A Hero's Journey

2. Badges
Gamification is integral to the school culture, and is used to encourage and acknowledge skills that are not content-focused. Students wear their badges in pride, and strive to get more! The main badges are: Catalyst, Engineer and Advocate. Combinations of these badges develop your identity further: Catalyst + Advocate = Activist. I think the biggest value of this badging system is the potential it holds in helping students see themselves through a lens beyond grades, and feel appreciated for the skills they bring to the school that usually go unacknowledged. Another amazing advantage is that you “earn” these badges – you start from zero and work your way up, unlike grades where it’s always a deficit model: every mistake is punished by a decreased grade. Little wins = higher engagement. Go badges!

3. Houses
a. Students often have a strong commitment to their peers, many times even stronger than the commitment to adults in school. Epic capitalizes on this by developing a sense of shared responsibility in students through grouping them in houses, where they sometimes engage in quests together and individual wins benefit the whole house. If a student in a house helps a friend, the whole house gets points that go towards an end reward. JK Rowling got it right 🙂 10 points for Gryffindor!

Houses

4. Scaffolding Innovation
Epic integrates aspects of the design process in their design and engineering lab. I was extremely impressed by how they thought about scaffolding innovation. Often times, schools adopt the design process and expect students to magically thrive, innovate and develop self-directed abilities. But Epic knows better: they have developed curriculum that scaffolds this process, developing students’ abilities as they increase their autonomy. In a nutshell, the approach is: 1. Start with a Directed Project and Directed Process, 2. Directed Process and Undirected Project, 3. Undirected Process and Undirected Project.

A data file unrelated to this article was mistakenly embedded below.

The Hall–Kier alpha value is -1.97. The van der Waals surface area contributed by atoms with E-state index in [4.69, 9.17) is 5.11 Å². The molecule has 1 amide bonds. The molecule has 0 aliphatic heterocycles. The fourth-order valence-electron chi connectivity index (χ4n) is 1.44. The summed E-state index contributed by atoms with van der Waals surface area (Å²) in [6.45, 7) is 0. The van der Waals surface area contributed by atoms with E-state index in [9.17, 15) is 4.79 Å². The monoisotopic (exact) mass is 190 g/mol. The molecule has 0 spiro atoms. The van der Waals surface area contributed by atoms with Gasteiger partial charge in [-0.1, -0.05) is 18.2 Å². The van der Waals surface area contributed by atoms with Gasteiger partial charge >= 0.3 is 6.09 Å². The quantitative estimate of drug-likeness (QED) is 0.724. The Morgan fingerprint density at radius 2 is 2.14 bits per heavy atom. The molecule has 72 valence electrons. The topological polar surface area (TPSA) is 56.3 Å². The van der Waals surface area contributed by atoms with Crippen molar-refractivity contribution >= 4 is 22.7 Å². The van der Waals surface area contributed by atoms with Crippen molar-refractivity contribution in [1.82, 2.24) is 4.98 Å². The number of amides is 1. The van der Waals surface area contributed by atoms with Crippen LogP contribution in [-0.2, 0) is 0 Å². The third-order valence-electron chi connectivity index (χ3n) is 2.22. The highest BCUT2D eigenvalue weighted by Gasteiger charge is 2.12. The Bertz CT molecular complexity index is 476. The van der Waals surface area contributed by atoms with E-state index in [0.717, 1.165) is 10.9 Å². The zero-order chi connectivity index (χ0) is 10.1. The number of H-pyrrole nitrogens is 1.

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Epic Middle School

Design Tech High School. Milbrae, CA.

Design Tech High School aims to develop innovation-ready students who hold skills critical to success in the 21st century.The two principles that guide Design Tech High School are extreme personalization and putting knowledge in action. Extreme personalization through self-paced learning, and knowledge in action through teaching students to solve real-world problems using Design Thinking.